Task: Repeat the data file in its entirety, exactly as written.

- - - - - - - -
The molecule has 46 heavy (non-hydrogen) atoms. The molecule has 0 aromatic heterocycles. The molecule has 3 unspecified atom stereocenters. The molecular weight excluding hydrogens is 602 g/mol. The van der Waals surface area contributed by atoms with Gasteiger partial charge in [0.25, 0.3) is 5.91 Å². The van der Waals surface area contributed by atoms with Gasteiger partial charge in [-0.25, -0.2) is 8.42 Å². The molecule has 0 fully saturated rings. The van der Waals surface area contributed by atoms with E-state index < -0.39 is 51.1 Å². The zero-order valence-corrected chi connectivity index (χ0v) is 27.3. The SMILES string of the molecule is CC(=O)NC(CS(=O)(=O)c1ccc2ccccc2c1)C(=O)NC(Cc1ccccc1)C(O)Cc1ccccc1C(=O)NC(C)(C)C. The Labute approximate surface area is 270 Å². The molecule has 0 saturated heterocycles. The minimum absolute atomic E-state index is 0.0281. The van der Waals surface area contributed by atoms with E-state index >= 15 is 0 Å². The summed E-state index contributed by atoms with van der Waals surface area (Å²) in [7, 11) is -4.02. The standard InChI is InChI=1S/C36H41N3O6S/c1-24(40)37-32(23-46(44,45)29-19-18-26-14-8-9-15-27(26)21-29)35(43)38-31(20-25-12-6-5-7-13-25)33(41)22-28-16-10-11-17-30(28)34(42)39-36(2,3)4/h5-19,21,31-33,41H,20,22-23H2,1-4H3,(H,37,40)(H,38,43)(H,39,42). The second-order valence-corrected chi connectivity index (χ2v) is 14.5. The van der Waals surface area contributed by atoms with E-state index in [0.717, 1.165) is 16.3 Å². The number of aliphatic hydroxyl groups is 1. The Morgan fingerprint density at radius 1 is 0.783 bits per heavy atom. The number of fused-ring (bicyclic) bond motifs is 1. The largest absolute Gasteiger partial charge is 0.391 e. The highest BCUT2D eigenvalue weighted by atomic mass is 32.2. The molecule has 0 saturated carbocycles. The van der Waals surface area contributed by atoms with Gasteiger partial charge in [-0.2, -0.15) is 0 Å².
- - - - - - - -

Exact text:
The molecule has 46 heavy (non-hydrogen) atoms. The molecule has 0 aromatic heterocycles. The molecule has 3 unspecified atom stereocenters. The molecular weight excluding hydrogens is 602 g/mol. The van der Waals surface area contributed by atoms with Gasteiger partial charge in [0.25, 0.3) is 5.91 Å². The van der Waals surface area contributed by atoms with Gasteiger partial charge in [-0.25, -0.2) is 8.42 Å². The molecule has 0 fully saturated rings. The van der Waals surface area contributed by atoms with E-state index < -0.39 is 51.1 Å². The zero-order valence-corrected chi connectivity index (χ0v) is 27.3. The SMILES string of the molecule is CC(=O)NC(CS(=O)(=O)c1ccc2ccccc2c1)C(=O)NC(Cc1ccccc1)C(O)Cc1ccccc1C(=O)NC(C)(C)C. The Labute approximate surface area is 270 Å². The molecule has 0 saturated heterocycles. The minimum absolute atomic E-state index is 0.0281. The van der Waals surface area contributed by atoms with E-state index >= 15 is 0 Å². The summed E-state index contributed by atoms with van der Waals surface area (Å²) in [7, 11) is -4.02. The standard InChI is InChI=1S/C36H41N3O6S/c1-24(40)37-32(23-46(44,45)29-19-18-26-14-8-9-15-27(26)21-29)35(43)38-31(20-25-12-6-5-7-13-25)33(41)22-28-16-10-11-17-30(28)34(42)39-36(2,3)4/h5-19,21,31-33,41H,20,22-23H2,1-4H3,(H,37,40)(H,38,43)(H,39,42). The second-order valence-corrected chi connectivity index (χ2v) is 14.5. The van der Waals surface area contributed by atoms with E-state index in [0.717, 1.165) is 16.3 Å². The number of aliphatic hydroxyl groups is 1. The Morgan fingerprint density at radius 1 is 0.783 bits per heavy atom. The number of fused-ring (bicyclic) bond motifs is 1. The largest absolute Gasteiger partial charge is 0.391 e. The highest BCUT2D eigenvalue weighted by atomic mass is 32.2. The molecule has 0 saturated carbocycles. The van der Waals surface area contributed by atoms with Gasteiger partial charge in [-0.2, -0.15) is 0 Å².